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Polishing Our Priorities

As I’m cleaning up after the holidays and finding places for all of my new gadgets, I remember back to one of my favorite Christmas presents as a kid: a rock polisher. I was known for picking up rocks from every spot we vacationed, some small enough to fit in my pockets and others the size of a football that I used (and still use) as a doorstop.
Sometimes I would spend my own money on the beautiful polished rocks you could buy in the store, but it was so baffling to me that the rocks I found could one day be as pretty as the ones for sale. I had a set of small plastic drawers that were meant to sort screws and nails that I used to sort my rocks into categories. I knew the names of many of them, but there were quite a few that I just enjoyed holding and looking at with a hand lens.
The minute I had my own rock polisher, I was ready to put in the first batch of stones to see what would happen. My dad slowed me down in his need to read the directions and wait for a time we could spread everything out on newspaper on the floor. I realized the process would take weeks, with many steps involved. We started with the roughest grit of polishing compound, making a slurry in the drum with all of the unpolished rocks.
After a few weeks, several changes of the polishing compound, and moving the rock polisher into a closet to dampen the noise, I eventually had beautifully polished rocks that could become jewelry or just join the other lovely rocks in my collection. Yes, I had seen polished rocks in a store, but it was nothing like watching the process myself.
As we gear up for the new semester, there are probably several resolutions we have all made, but I challenge you to make a resolution to fit in more hands-on labs for your students this year. I know that you know students should do more labs, but let’s look at a few of the compelling reasons why there is truly no substitute for getting equipment into the hands of our students.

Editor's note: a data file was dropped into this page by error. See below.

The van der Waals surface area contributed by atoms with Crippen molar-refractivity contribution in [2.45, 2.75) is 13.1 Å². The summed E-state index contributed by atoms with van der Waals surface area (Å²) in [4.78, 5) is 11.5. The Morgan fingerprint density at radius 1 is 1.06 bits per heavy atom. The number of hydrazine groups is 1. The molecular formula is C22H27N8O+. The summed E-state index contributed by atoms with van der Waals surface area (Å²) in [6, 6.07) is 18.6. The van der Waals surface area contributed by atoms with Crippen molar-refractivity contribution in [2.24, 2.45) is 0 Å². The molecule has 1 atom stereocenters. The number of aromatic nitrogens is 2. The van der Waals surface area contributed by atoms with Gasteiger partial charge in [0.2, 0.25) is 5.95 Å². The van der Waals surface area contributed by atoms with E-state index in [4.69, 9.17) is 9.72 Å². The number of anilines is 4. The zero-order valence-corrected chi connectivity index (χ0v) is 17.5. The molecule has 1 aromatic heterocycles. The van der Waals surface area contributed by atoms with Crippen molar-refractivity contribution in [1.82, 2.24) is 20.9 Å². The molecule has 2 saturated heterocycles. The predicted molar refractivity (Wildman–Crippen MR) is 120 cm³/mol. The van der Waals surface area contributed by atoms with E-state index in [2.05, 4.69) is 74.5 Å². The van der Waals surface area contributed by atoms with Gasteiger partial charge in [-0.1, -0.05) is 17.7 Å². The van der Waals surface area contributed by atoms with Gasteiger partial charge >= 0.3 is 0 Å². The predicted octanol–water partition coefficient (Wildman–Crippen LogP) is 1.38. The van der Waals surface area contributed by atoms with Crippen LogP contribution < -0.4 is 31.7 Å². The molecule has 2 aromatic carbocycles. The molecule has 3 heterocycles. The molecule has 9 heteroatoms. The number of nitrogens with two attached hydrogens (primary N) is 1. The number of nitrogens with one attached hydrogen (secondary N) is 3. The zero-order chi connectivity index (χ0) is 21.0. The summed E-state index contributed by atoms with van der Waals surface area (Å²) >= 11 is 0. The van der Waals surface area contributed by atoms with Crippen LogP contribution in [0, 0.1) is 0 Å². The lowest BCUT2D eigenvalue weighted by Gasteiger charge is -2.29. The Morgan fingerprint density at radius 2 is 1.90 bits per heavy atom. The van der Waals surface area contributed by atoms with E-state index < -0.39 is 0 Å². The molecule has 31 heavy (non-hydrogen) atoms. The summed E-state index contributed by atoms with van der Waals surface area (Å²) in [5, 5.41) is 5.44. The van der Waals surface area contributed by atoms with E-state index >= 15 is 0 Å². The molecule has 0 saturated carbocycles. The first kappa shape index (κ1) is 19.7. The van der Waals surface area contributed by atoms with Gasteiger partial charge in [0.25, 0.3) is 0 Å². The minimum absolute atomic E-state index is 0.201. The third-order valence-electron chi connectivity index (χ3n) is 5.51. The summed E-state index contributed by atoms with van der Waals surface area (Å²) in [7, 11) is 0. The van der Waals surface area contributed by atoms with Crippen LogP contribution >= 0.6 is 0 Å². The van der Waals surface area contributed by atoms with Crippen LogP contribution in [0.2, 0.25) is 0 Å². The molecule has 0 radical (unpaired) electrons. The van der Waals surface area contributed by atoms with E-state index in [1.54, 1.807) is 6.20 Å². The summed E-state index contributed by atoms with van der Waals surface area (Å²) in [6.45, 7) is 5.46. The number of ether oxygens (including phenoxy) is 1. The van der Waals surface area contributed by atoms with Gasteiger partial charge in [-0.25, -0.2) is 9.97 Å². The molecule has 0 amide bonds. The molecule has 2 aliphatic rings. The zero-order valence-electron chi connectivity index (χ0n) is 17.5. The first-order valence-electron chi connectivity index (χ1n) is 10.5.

Seeing Really Is Believing
I had seen and purchased polished rocks, I had seen pictures and videos of a rock polisher, and I had seen rocks in a streambed that had been polished smooth over time by nature. But until I watched my own jagged rocks become smooth, I didn’t truly connect the concept that a rock polisher is really just mimicking what happens in nature every day. Weathering and erosion now had a whole new meaning for me.
Labs Are Valuable
There’s no getting around it: Just like polishing rocks, labs take time and can sometimes be messy. But there is no better investment than taking that time to allow students to follow directions, solve problems, summarize their findings in a data table, and use their own words to describe what they have learned. They also should be learning how to take care of equipment and cleaning up their lab tables. If students can do all that, they truly are ready for the world beyond their science class.
Labs Are Memorable
Yes, I could do three demonstrations in the time it takes for students to do one lab. But while students might enjoy watching the first, they will forever remember the second. It’s the difference between a student saying, “Hurry and give me the test before I forget what I studied,” and a student who can vividly recall learning from years before. It really is all about quality over quantity. That being said, choose labs carefully so that they align with grade-level standards and illustrate key concepts.
Put labs on the calendar, set aside time to find equipment, and find an accountability partner to make sure labs stay a priority. It’s easy to want to fast forward through the spring semester using demonstrations, pictures, or videos to illustrate a point. But just like my rock polisher revealed something beautiful underneath the jagged outer layer, labs can reveal a science concept to students that can take their breath away—and that are so much more useful than a doorstop.
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